Tori and Phil Doig began fostering in 2013. With no children of their own, they wanted to offer a home and sense of hope to young people who, through no fault of their own, found themselves in care.
When they open the door of their home in Brockworth, the couple’s three cocker spaniels offer an enthusiastic welcome.
Dilly, Dotty and Daisy play a big part in the Doig household, and have been an instant hit with the children who have joined them.
“The dogs give them love – which is what it’s all about for children who haven’t had much of it in their lives,” said Tori.
Their fostering journey began after many attempts at having their own children.
“We always wanted to be parents – we knew that. But I’d had four miscarriages. Then we had IVF treatment. I finally got pregnant but our little girl Maddie died when she was one day old,” said Tori.
It was a devastating blow. They investigated the possibility of adoption but that came to nothing.
“We decided to look at fostering. The Community Foster Care website was pink. We rang and they answered straight away. Someone came around to see us really quickly and she was brilliant.
“She told us we’d make perfect foster carers. We thought ‘Wow!’ After all those years of wanting children and being rejected, suddenly someone was saying ‘yes’.”
The Doigs’ first child was a 17-year-old boy who came for a respite weekend. Then along came a 10-year-old girl as a short-term emergency placement.
Now Phil and Tori are carers to a boy who arrived as an emergency placement at 2am one Sunday with a carrier bag full of belongings and never left.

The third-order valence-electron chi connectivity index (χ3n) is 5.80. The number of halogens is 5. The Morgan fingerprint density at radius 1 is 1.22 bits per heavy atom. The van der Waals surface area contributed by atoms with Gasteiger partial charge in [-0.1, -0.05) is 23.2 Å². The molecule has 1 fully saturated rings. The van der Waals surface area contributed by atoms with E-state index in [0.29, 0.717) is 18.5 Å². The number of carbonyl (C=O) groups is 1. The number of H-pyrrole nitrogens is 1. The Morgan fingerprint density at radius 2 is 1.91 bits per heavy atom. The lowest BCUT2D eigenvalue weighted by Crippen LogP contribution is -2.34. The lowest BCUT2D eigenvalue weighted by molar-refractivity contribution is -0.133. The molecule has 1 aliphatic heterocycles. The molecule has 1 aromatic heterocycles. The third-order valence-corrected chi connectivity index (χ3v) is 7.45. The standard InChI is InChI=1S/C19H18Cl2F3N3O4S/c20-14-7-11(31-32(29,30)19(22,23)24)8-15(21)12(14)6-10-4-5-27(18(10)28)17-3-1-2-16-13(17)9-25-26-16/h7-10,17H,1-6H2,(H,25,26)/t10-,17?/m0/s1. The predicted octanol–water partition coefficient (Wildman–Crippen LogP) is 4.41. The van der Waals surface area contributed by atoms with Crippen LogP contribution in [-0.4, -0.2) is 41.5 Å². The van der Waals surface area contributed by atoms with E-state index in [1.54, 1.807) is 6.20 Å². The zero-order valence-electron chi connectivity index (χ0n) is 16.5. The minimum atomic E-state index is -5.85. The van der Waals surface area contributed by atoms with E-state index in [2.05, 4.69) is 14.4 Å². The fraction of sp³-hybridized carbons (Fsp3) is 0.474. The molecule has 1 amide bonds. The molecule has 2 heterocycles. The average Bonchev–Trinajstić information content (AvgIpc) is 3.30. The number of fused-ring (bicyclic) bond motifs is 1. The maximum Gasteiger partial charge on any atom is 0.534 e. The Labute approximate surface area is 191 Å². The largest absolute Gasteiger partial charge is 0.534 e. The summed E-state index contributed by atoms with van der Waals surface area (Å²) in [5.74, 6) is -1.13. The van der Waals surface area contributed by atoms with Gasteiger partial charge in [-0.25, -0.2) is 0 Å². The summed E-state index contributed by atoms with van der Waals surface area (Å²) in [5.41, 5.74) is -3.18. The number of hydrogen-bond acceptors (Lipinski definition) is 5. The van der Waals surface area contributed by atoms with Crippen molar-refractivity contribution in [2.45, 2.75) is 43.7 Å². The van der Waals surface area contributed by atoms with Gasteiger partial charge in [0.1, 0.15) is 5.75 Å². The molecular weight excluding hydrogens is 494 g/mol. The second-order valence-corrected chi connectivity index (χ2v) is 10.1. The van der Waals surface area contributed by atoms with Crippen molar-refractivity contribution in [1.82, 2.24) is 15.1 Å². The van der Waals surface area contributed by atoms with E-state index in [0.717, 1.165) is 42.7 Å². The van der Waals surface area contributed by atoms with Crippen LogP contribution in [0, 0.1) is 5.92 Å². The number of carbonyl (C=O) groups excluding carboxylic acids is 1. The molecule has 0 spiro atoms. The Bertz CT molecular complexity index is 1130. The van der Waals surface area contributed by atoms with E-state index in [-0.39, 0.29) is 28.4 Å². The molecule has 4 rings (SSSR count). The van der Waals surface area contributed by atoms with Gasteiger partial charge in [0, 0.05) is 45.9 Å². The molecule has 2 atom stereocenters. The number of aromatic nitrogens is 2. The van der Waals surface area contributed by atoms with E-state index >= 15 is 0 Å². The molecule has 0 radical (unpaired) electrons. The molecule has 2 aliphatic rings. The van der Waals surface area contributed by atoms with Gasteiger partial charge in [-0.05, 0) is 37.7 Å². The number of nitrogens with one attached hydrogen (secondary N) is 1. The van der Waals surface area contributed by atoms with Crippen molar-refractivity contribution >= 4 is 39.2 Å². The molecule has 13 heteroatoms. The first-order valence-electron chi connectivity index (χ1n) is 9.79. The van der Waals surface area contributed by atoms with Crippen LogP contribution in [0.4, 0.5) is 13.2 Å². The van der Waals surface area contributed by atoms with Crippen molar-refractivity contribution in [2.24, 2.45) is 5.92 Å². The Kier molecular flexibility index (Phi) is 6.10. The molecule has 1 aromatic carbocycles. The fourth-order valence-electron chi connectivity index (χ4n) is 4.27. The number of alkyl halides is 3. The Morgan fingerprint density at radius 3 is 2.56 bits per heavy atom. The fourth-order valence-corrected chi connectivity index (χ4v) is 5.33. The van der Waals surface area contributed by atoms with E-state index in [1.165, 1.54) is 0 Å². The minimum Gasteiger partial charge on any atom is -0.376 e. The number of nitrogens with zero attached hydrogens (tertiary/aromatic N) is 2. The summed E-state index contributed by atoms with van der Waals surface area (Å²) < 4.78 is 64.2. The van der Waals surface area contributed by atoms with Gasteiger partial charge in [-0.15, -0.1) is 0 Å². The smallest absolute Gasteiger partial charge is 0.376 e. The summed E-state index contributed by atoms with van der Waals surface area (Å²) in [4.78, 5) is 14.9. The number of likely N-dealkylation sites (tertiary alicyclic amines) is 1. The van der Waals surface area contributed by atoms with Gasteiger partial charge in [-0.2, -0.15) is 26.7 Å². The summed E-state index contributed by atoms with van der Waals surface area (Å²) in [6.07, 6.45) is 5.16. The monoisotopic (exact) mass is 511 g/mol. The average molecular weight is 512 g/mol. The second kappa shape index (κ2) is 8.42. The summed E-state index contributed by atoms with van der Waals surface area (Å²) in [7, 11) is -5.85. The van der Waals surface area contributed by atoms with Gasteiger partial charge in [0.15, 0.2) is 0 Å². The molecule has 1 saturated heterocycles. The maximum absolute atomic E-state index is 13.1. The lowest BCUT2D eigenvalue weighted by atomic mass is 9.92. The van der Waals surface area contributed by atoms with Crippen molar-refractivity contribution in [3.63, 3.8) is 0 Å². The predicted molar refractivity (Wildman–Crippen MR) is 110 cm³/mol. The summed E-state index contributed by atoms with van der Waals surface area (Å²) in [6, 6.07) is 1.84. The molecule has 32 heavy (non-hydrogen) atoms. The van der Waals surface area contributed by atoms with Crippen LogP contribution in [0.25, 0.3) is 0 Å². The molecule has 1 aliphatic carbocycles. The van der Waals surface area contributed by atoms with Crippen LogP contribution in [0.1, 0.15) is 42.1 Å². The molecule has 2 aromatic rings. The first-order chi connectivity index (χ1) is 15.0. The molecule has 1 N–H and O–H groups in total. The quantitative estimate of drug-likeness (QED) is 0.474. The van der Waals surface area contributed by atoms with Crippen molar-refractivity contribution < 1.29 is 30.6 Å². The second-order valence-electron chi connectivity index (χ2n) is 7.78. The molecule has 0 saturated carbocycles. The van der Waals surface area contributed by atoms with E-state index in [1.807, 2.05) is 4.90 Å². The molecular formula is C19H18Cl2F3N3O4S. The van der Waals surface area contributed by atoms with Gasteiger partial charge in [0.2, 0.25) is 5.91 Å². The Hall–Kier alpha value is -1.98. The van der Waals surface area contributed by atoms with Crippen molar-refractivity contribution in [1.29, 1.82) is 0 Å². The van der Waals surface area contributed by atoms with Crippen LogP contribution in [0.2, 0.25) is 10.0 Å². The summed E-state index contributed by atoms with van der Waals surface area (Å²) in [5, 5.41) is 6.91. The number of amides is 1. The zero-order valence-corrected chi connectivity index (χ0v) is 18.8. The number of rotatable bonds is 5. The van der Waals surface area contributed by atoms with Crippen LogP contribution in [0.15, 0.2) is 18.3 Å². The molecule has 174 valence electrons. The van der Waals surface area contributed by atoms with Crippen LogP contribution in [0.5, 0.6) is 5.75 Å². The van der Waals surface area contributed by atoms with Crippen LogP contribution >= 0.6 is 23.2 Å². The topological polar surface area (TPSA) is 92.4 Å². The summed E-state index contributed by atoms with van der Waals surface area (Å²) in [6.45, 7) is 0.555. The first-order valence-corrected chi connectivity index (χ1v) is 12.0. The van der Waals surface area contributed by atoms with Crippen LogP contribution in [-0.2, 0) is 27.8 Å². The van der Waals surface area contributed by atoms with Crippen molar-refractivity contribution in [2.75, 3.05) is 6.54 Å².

“He has taught us so much,” said Phil, a driving instructor. “He reminds me of what I was like as a child. Christmas with him was fab. He said it was the best he’d ever had.
“Whatever happens, he will be part of our family forever. We will always be there for him.”
After more than 10 years as a support worker for people with learning disabilities, Tori is skilled at knowing how to get the best out of children who may have had a difficult time.
“Every child is different. They can put up a lot of barriers to protect themselves. It takes time to gain their trust. But when you get that trust, that first ‘thankyou’, or a laugh and a hug – it’s priceless.
“You have to know when to put your foot down and when to give them space.”
Phil added: “If we can make a difference to a child’s life and change an outcome that was looking bleak, so they are safe and can become a valued member of the community, that’s what it’s all about. We want to offer them hope.”
They are pleased that they chose Community Foster Care.
“CFC is amazing. We couldn’t have chosen a better agency. We get lots of training and review meetings and more support than we ever thought. Our social worker is brilliant – he fights tooth and nail for us,” said Tori.
Their advice to others is unequivocal: “If you have patience and you enjoy mothering and fathering, and you want to make a difference to a child’s life, then go for it.”